In early gardens, onions also play a starring role. It’s a little late to start them from seed, although it can still be done, but there are great alternatives for a faster crop. Many folks use so-called ‘Dutch sets’ for nice medium-sized onions ready in about 90 days. They also come in Spanish and red types for different flavours. You simply plant them in well-draining soil about three times as deep as the width of the bulb (i.e. a bulb one-centimetre across is planted three-centimetres deep).
The most popular onion in B.C. is the ‘Walla Walla’. It’s not a great keeper, but the flavour — wow! ‘Walla Wallas’ are also the hardiest onion, often tolerating winter conditions of -23 C. Many growers provide starter packs for easy planting. Another favourite is the larger bunches of seedling onions that are grown in Walla Walla, Wash. I cut about one-third off the tops when I plant any of these seedlings to make them sturdier for transplanting.
With onions, size matters. The giant ‘Kelsae’ onion is king, often growing up to the world record of 15 pounds and producing great flavour in 110 days. ‘Ailsa Craig’ is another whopper at eight inches in diameter.
For green onions, use the multiplier bulbs and, of course, where would we be without shallots and bunching onions?
Peas are next on the popularity chart, and you can either plant them from seed now or buy transplants that are ready to grow. The old-time traditional varieties, like ‘Little Marvel’ (62 days to maturity), ‘Green Arrow’ (62-70 days) and tall ‘telephone’ types like ‘Alderman’ (70-78 days), are still great but to be honest, I’m a fan of the super-snap varieties because certain ones can be shelled like regular peas or you can eat the sweet pod and all.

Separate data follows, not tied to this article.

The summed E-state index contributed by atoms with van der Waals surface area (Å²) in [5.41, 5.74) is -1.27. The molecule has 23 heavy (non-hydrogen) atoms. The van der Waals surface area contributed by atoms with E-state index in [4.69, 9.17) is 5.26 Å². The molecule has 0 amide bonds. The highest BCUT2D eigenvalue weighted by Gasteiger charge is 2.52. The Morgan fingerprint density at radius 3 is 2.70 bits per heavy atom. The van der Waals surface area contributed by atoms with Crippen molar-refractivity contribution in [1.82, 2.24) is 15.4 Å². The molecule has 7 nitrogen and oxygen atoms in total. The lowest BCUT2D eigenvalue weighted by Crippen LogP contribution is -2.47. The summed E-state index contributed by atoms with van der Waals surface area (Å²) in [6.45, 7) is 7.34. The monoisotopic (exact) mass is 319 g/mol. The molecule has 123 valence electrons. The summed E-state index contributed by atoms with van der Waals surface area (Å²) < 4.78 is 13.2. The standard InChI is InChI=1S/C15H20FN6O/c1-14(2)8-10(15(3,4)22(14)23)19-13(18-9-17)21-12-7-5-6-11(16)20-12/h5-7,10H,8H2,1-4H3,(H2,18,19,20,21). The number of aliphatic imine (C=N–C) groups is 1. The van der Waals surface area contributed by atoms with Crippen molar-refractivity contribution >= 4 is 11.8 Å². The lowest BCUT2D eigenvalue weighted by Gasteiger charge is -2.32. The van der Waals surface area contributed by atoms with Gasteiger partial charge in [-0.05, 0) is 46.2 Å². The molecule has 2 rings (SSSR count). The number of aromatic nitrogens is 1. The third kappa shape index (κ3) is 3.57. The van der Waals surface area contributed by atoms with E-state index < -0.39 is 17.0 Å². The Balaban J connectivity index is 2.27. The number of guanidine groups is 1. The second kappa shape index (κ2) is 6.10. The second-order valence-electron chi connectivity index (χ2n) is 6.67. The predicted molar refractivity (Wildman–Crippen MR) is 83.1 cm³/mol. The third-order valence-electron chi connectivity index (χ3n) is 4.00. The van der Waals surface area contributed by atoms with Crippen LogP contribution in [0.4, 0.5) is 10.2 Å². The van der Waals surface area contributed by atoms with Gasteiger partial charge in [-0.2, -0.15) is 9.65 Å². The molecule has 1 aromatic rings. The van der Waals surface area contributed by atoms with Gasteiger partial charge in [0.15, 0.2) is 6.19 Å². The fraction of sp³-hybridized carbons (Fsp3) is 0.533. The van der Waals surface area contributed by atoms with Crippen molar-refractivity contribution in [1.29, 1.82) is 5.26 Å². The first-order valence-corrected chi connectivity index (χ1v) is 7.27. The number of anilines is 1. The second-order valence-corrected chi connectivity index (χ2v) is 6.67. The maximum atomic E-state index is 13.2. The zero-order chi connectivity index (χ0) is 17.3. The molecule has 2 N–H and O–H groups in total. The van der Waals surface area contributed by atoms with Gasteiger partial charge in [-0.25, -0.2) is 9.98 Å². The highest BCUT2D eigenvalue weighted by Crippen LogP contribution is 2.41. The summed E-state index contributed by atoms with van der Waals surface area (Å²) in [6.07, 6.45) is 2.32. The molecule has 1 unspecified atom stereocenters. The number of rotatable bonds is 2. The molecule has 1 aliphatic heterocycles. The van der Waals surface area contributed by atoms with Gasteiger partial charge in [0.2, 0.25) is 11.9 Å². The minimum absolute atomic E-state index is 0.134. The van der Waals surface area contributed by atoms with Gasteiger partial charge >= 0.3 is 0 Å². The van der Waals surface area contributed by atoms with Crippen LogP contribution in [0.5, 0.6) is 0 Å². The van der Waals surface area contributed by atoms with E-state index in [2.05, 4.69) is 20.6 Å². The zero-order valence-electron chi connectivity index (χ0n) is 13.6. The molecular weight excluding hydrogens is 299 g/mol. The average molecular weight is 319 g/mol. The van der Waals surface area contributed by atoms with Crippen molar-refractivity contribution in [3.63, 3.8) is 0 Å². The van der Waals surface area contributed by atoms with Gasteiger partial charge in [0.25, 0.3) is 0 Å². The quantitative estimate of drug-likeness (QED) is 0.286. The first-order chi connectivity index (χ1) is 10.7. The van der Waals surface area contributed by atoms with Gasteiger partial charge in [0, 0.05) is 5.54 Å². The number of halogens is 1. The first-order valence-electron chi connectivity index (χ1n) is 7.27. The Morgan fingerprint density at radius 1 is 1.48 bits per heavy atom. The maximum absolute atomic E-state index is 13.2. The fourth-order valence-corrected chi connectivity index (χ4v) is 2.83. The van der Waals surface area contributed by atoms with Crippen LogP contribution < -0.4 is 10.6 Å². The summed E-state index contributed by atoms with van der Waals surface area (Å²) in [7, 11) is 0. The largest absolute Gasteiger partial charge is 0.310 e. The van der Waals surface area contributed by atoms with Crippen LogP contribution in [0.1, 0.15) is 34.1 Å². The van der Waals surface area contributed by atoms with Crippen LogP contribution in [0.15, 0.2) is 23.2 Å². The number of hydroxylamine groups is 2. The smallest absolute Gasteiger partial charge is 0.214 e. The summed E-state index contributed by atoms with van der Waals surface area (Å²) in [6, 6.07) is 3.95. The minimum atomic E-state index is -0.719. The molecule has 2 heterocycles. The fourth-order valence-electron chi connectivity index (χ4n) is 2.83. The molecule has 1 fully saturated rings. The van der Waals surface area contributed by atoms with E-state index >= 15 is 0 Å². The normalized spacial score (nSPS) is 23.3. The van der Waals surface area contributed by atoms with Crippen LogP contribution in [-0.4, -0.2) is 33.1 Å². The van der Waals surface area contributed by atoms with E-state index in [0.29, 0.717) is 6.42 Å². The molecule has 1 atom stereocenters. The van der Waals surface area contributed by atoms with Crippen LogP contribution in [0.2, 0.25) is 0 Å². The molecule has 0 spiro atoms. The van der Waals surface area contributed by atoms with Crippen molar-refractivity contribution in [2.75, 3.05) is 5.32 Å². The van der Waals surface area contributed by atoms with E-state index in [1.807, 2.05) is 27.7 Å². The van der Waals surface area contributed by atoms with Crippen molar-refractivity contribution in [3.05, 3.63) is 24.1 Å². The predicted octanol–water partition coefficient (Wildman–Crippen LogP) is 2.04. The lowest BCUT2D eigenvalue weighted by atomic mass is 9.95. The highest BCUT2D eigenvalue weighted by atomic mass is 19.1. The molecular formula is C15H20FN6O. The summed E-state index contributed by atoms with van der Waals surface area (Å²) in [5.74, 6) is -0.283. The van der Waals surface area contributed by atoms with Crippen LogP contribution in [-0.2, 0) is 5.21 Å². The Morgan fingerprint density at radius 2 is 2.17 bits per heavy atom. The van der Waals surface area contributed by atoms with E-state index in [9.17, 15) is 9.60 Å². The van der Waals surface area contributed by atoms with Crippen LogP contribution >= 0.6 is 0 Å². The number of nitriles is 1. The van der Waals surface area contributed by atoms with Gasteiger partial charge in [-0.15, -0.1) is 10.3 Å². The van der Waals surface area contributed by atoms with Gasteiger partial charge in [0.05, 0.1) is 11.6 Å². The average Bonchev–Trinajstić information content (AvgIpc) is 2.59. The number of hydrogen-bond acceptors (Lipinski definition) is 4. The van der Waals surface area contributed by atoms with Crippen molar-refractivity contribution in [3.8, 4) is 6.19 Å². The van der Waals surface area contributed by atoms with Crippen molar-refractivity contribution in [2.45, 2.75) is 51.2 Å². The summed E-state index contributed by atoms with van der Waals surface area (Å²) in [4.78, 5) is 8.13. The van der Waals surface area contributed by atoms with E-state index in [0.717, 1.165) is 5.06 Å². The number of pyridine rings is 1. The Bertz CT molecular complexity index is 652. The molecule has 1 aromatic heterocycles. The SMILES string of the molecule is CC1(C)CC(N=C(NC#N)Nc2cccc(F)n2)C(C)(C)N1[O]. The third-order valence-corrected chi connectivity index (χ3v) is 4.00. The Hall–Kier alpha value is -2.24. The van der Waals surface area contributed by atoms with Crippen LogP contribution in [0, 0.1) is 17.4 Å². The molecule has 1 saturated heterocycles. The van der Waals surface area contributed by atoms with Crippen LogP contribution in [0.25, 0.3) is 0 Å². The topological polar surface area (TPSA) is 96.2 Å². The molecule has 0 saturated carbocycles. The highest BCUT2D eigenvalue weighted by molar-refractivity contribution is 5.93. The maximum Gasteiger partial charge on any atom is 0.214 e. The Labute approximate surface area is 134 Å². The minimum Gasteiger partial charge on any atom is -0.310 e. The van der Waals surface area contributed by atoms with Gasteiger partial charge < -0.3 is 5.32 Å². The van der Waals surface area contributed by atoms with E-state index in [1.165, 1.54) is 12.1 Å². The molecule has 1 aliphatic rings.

Many super-snap peas are harvested as flat snow peas, but varieties like ‘Sugar Daddy’ (68 days), Sugar Ann’ (56 days) and ‘Super Sugar Snap’ (70 days) — all AAS winners — produce tasty peas as well. When the weather suddenly turns hot, they maintain their sweetness as well.
The next most popular early season crops are the brassicas, such as kale, baby broccoli (‘Aspabroc’ broccolini 50 days). All brassicas have early, midseason and late varieties that perform best in their specific time frame. Select the newer hybrid varieties not only for the best garden performance, but also for improved flavours and disease resistance. From broccoli, kohlrabi, cabbage and cauliflower to the many new Asian brassicas, like sui choy, there are many novelty varieties that are culinary treats. Be sure to lime the soil where your brassicas will be grown.
Even though you can still seed, brassica transplants will save you four weeks of time. When you set the transplants out, bury them deep so the soil is up to the bottom leaves, and when you see those cute, but hungry, little white moths flitting about, either cover the plants with floating row covers or use the bacterial spray B.T.K. When you purchase cauliflower, make sure to get the self-wrapping type to keep those heads pure white.
My how lettuce has changed over the years. There must be a huge craving for Caesar salads because some of the best-selling varieties today are all the romaine types (50 days to maturity). Next on the lettuce hot list are the looseleaf and bibb types. With these kinds of lettuce you can harvest the outside leaves for a long period. ‘Buttercrunch’ (67 days), ‘Grand Rapids’ (65 days), ‘Salad Bowl’ (60 days) and the lovely red types, like ‘Red Sails’, are colourful and delicious. Head lettuces are still available, but the gourmet blends, with all their unique colours, are taking over in popularity.
‘Simply Salad’ lettuces blend many flavours together in seed clusters not only for beauty, but also for great taste. My favourite, ‘Simply Salad City Garden’, can be harvested from May till August. As well, there are radicchios, mesclun bends, arugulas, mustards and many other Asian greens available today for an amazing selection. From the new colour blends of swiss chard and spinach to pak choi and even beets, there are lots of wonderful salad greens that will tolerate our April weather and produce within a few weeks.
Broad beans, too, can be planted now for a June harvest.
These early vegetables will do well in our cool gardens. So, when we reach 10 C days, and when you see forsythia in bloom, let’s get growing.
PS: If Mother Nature is a bit fickle and throws a colder curve at us, floating row covers or the thicker N-Sulate fabric will protect all your plants from a late frost.